A woman convicted of the brutal rape and murder of 13-year-old Nina Courtepatte should face the “highest penalty possible” in the criminal justice system, argued Crown prosecutor John Watson yesterday.
During closing arguments at a hearing to determine whether or not the woman, who was 17 at the time of the offence, should be sentenced as an adult, Watson rated the case a 10 out of 10 among horrific crimes.
The woman, who was convicted of kidnapping, sexual assault and manslaughter, would face three years if she is sentenced as a youth. If the woman is tried as an adult, however, she could face a lifetime sentence.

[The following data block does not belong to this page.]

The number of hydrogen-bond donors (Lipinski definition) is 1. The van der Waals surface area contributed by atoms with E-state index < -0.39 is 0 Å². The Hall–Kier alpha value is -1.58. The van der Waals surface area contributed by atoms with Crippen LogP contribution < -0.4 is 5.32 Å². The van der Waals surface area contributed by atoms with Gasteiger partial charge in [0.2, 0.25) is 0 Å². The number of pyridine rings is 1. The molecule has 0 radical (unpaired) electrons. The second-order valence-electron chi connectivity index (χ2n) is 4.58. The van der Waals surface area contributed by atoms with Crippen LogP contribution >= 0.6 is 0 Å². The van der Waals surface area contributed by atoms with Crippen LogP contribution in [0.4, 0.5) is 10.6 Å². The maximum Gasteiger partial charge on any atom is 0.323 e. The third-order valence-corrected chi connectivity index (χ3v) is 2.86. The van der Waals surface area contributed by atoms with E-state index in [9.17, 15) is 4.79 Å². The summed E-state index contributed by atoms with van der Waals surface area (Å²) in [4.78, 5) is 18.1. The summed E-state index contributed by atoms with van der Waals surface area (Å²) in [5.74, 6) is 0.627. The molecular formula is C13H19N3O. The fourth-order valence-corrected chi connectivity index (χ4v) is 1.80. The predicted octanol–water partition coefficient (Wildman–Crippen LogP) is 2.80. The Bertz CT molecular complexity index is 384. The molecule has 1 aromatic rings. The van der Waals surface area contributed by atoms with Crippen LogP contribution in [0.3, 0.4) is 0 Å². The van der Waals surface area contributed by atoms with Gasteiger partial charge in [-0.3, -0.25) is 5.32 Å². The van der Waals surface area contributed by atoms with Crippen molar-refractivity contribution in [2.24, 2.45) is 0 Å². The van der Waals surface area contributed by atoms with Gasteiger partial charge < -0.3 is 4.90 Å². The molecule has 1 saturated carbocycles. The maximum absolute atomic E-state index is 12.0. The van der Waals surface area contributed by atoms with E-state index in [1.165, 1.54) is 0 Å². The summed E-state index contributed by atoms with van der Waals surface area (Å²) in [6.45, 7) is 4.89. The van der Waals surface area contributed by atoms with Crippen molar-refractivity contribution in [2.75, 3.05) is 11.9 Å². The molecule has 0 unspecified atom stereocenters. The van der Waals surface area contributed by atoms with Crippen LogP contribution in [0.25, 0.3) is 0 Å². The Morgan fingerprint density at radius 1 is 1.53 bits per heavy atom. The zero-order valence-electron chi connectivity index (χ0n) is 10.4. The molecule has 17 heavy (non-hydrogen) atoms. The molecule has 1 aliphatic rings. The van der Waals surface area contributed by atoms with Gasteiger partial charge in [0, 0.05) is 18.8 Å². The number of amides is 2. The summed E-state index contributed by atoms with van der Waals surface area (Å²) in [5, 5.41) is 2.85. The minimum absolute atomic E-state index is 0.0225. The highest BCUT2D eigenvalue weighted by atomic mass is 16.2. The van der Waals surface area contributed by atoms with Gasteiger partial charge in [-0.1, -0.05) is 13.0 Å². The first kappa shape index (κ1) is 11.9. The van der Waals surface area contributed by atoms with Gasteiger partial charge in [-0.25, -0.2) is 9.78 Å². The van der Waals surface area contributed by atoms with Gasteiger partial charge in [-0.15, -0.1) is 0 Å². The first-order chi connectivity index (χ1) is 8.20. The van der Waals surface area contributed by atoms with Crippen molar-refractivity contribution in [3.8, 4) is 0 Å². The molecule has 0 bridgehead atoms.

“Society is outraged by this crime,” said Watson. “Court must not ignore the crime’s heavy impact it has had on the community.”
Watson says the woman, who is now 21, chose to be an active part in a plan to murder the teenage girl after luring her from West Edmonton Mall to the golf course by making her believe it was a bush party.
Along with tricking Courtepatte, the woman was found as the first one in the small gang to attack the teen by hitting her in the back of the head with a wrench before holding her down while she was being raped.
Defence lawyer Colleen Connolly argued the young woman should only face a three-year sentence since she walked away before Courtepatte was sledgehammered to death and raped for a second time.
Connolly told court she walked away because she “felt sick.”
“She is not the same person as she was three years ago,” said Connolly who added that an adult sentence would hamper the woman’s rehabilitation.
A decision by Justice June Ross is expected today.